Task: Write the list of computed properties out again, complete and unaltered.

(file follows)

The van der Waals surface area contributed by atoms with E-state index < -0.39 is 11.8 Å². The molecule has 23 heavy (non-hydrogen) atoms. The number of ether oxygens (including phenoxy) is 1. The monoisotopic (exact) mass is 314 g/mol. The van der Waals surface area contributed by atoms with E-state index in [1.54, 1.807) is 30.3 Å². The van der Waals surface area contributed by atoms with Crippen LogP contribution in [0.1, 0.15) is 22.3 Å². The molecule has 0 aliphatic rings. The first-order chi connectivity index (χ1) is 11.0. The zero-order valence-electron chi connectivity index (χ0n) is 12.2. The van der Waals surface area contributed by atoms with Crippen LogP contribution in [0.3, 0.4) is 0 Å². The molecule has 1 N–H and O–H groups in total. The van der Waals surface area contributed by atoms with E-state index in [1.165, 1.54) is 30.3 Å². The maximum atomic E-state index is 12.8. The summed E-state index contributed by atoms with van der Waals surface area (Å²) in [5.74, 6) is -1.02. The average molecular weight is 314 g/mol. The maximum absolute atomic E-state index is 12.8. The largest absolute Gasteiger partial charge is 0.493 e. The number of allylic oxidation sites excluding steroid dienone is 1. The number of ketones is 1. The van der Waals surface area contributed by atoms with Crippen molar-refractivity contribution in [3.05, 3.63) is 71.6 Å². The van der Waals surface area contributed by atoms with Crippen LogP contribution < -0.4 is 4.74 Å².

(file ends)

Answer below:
The van der Waals surface area contributed by atoms with E-state index < -0.39 is 11.8 Å². The molecule has 23 heavy (non-hydrogen) atoms. The number of ether oxygens (including phenoxy) is 1. The monoisotopic (exact) mass is 314 g/mol. The van der Waals surface area contributed by atoms with E-state index in [1.54, 1.807) is 30.3 Å². The van der Waals surface area contributed by atoms with Crippen LogP contribution in [0.1, 0.15) is 22.3 Å². The molecule has 0 aliphatic rings. The first-order chi connectivity index (χ1) is 11.0. The zero-order valence-electron chi connectivity index (χ0n) is 12.2. The van der Waals surface area contributed by atoms with Crippen LogP contribution in [0.3, 0.4) is 0 Å². The molecule has 1 N–H and O–H groups in total. The van der Waals surface area contributed by atoms with E-state index in [1.165, 1.54) is 30.3 Å². The maximum atomic E-state index is 12.8. The summed E-state index contributed by atoms with van der Waals surface area (Å²) in [5.74, 6) is -1.02. The average molecular weight is 314 g/mol. The maximum absolute atomic E-state index is 12.8. The largest absolute Gasteiger partial charge is 0.493 e. The number of allylic oxidation sites excluding steroid dienone is 1. The number of ketones is 1. The van der Waals surface area contributed by atoms with Crippen molar-refractivity contribution in [3.05, 3.63) is 71.6 Å². The van der Waals surface area contributed by atoms with Crippen LogP contribution < -0.4 is 4.74 Å².